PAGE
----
Joint Fire Science SageSTEP (Sagebrush Steppe Treatment Evaluation Project)Entry ID: USGS_BRD_SageSTEP
Abstract: To study the effects of land management options, two experiments will be conducted across a regional network of sites in sagebrush communities. Using this regional network of sites will allow us to understand the thresholds between healthy and unhealthy sagebrush communities over a broad range of conditions across the Great Basin. Management treatment effects on plants, potential for wildfire, ... soils and nutrients, water runoff/erosion, and birds and insects will be documented. Additionally, an economic analysis will be conducted to assist managers in selecting optimal management strategies, and citizens’ and managers’ views about the treatments will be explored. The first experiment is focused on cheatgrass invasion (Cheatgrass Network), and the second experiment is focused on woodland encroachment (Woodland Network).
Cheatgrass Network: For this experiment, sites will be located in sagebrush communities threatened by cheatgrass invasion, and we will study the effects of four land management options: control (no management action), prescribed fire, mechanical thinning of sagebrush by mowing, and herbicide application (to thin old, unproductive sagebrush plants and encourage growth of young sagebrush and native understory grasses). An additional herbicide application to control cheatgrass will be applied within portions of treated areas. The objective is to address the question of what amount of native perennial bunchgrasses needs to be present in the understory of a sagebrush community in order for managers to improve land health without having to conduct expensive restoration, such as reseeding of native grasses.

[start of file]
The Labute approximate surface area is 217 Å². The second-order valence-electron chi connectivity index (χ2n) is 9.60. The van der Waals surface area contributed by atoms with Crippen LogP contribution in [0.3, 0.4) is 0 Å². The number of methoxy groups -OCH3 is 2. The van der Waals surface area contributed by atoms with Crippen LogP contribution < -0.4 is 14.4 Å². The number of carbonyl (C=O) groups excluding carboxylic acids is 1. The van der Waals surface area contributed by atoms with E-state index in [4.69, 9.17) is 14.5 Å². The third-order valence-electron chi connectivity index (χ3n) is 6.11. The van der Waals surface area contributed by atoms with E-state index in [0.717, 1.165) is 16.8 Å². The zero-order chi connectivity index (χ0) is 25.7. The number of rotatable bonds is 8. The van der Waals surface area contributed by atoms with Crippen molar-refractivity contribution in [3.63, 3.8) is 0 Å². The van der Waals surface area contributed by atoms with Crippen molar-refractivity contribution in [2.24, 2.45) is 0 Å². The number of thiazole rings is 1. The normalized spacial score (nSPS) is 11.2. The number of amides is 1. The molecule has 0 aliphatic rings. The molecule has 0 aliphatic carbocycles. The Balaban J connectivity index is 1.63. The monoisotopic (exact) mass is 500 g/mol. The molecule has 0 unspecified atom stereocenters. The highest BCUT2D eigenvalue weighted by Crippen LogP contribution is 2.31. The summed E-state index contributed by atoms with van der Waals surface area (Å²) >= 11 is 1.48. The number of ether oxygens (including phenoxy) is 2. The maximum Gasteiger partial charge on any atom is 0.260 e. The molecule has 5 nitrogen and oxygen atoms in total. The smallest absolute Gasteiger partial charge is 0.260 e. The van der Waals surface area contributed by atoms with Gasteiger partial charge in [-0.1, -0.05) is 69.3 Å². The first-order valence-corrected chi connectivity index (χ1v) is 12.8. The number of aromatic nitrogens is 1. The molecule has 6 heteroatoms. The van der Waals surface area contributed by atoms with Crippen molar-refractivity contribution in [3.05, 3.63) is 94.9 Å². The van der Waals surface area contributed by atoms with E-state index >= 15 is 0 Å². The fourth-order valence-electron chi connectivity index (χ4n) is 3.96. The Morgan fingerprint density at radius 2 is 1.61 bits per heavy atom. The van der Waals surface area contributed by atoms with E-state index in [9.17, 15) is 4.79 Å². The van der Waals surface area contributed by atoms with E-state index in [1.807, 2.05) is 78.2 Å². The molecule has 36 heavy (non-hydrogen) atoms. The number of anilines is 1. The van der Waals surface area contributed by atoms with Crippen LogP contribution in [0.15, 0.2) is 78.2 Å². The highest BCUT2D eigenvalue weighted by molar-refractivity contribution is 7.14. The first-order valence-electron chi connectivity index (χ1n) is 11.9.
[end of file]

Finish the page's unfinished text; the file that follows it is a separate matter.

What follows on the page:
Woodland Network: For this experiment, sites will be located in sagebrush communities threatened by woodland encroachment, and we will study the effects of no management action (control), prescribed fire, and mechanical removal of trees (chainsaw cutting). The objective is to address the question of what amount of the native sagebrush/bunchgrass community there needs to be in order for managers to improve land health without having to conduct expensive restoration.
Data Set Citation
Dataset Originator/Creator: JIM MCIVER
Dataset Title: Joint Fire Science SageSTEP (Sagebrush Steppe Treatment Evaluation Project)Online Resource: http://www.sagestep.org/
Start Date: 2006-01-01Stop Date: 2011-12-31
AGRICULTURE > AGRICULTURAL PLANT SCIENCE > RECLAMATION/REVEGETATION/RESTORATION
AGRICULTURE > AGRICULTURAL PLANT SCIENCE > WEEDS, NOXIOUS PLANTS OR INVASIVE PLANTS
BIOLOGICAL CLASSIFICATION > PLANTS > ANGIOSPERMS (FLOWERING PLANTS) > MONOCOTS
BIOLOGICAL CLASSIFICATION > PLANTS > ANGIOSPERMS (FLOWERING PLANTS) > DICOTS
ISO Topic Category
Quality All years and sites are represented.
Access Constraints None
Use Constraints None
Data Set Progress
Distribution Format: XLS
Phone: (541) 562-5396
Email: james.mciver at oregonstate.edu
PO Box E
Province or State: OR
Postal Code: 97883
Role: DIF AUTHOR
Email: alicia.m.aleman at nasa.gov
Goddard Space Flight Center Code 610.2
Province or State: MD
Postal Code: 20771
Beck, J.L., J.W. Connelly and Kerry P. Reese. 2008. Recovery of Greater Sag-Grouse Habitat Features in Wyoming Big Sagebrush following Prescribed Fire. Restoration Ecology. Full text available here.
Blank, R.R., Chambers, J., Roundy, B., and Whittaker, A. 2007. Nutrient availability in rangeland soils: Influence of prescribed burning, herbaceous vegetation removal, overseeding with Bromus tectorum, season, and elevation. Rangeland Ecology and Management 60(6): 644–655. Full text available here.